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Photography gearhead

It’s a very good time to be camera gearhead. For me, digital reached a watershed in 2008 with the digital F100, the D700 [1]. I suspect that I’ll be using this camera until it breaks. Even a couple months ago, at the end of its life, it was still listed as one of the ten most desirable cameras on the planet.

But in the last few months, the camera gearhead has gotten the Sony NEX-7, the Olympus OM-D, the Fuji X-Pro1, the Pentax K-01, and the 36MP Nikon D800 (for the same price as the D700 when it came out!). Even the Nikon V1 looks pretty good. That’s aside from the desirable but unaffordable 645D, Hassys, P1s, Leicas, and CaNikon flagships. Small, big, lots of pixels, lots of ISO.  Every single one of them desirable for one reason or another, and each comparable in capabilities and IQ to the multi-$k cameras of just a few years before.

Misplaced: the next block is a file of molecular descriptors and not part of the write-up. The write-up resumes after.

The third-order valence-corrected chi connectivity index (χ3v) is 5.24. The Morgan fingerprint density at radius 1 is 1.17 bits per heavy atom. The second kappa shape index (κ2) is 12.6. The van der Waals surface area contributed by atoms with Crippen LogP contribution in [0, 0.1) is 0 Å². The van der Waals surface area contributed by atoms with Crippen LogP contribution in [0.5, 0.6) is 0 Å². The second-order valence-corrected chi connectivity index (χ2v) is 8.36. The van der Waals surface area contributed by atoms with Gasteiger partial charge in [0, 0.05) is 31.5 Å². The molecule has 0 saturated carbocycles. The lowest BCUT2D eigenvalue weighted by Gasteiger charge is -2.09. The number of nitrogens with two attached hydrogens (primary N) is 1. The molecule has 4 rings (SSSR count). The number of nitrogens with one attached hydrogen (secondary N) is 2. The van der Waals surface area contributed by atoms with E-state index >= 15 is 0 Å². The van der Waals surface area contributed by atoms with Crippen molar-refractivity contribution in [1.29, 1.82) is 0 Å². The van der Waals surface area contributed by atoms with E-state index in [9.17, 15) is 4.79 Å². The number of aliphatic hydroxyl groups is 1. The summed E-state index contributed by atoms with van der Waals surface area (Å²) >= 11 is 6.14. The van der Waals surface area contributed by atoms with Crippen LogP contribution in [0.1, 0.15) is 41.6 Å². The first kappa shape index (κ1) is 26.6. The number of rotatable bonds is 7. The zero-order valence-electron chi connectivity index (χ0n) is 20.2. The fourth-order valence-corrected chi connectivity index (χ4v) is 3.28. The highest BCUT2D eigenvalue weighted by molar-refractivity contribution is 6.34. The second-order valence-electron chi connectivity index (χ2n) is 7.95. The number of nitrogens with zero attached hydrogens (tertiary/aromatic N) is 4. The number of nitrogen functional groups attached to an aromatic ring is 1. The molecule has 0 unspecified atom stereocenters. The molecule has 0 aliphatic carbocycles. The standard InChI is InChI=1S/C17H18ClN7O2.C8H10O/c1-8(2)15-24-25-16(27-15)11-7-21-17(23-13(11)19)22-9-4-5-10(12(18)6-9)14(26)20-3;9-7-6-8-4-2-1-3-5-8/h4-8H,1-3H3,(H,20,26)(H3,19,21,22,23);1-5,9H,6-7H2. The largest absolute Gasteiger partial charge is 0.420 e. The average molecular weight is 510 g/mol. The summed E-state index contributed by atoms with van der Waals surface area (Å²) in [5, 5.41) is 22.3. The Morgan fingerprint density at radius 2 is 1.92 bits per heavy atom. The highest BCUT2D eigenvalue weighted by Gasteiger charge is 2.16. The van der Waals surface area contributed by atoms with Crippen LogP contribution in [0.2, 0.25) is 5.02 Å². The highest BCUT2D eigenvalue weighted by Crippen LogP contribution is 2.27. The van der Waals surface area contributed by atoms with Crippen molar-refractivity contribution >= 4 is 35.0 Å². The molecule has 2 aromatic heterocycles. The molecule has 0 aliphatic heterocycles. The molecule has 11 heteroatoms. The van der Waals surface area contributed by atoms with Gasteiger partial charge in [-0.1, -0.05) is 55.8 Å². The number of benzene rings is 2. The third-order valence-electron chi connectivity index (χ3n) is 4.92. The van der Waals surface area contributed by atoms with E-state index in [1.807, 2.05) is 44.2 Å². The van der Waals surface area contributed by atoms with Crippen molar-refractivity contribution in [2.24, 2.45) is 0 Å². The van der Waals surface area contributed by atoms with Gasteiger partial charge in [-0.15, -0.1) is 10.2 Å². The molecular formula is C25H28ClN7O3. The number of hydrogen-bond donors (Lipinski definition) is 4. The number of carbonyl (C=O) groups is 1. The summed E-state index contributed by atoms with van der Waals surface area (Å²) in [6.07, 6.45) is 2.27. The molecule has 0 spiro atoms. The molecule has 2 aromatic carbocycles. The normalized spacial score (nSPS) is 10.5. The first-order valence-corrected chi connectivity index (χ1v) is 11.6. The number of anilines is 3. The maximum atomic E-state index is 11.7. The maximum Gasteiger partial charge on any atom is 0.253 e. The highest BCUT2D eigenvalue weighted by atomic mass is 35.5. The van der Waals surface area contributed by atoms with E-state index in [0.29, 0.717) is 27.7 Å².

Things will keep getting better of course, barring zombie apocalypse or global meltdown, but honestly there’s not much sense in waiting to get something anymore.  Everything is good enough.

So now the trick is to find the one you want, and go take a good picture. No excuses about the camera anymore [2].



[1] For which I warmly congratulate myself for buying on sale, $700 off, four years before it was discontinued [3], and also having that be my first DSLR. Making a good purchasing decision like that feels much like bringing down a mammoth to a Neanderthal adolescent as first kill, I imagine.  That’s sad.

[2] Yeah, I’m jonesin’ for a D700 alternative [4].  Requirements:  Really good IQ.  Small enough to carry backcountry climbing, and daily in the Chrome bikepack.  Cheap enough that I won’t cry (much) if it gets dropped or mackerel-slapped.

[3]  That’s a lifetime in gadget years.  How many other four-year-old electronic gadgets are you still using with no regrets, in fact, immense satisfaction?

[4] While it’s a really wonderful axe, with a decent lens on it, that’s $5k in your hand — way into the “sobbing uncontrollably” category.  It weighs four pounds. It’s huge.  It’s still the go-to cam when you want the shot (esp. with the 70-200mm or 28-300mm), but it’s not a daily driver for me.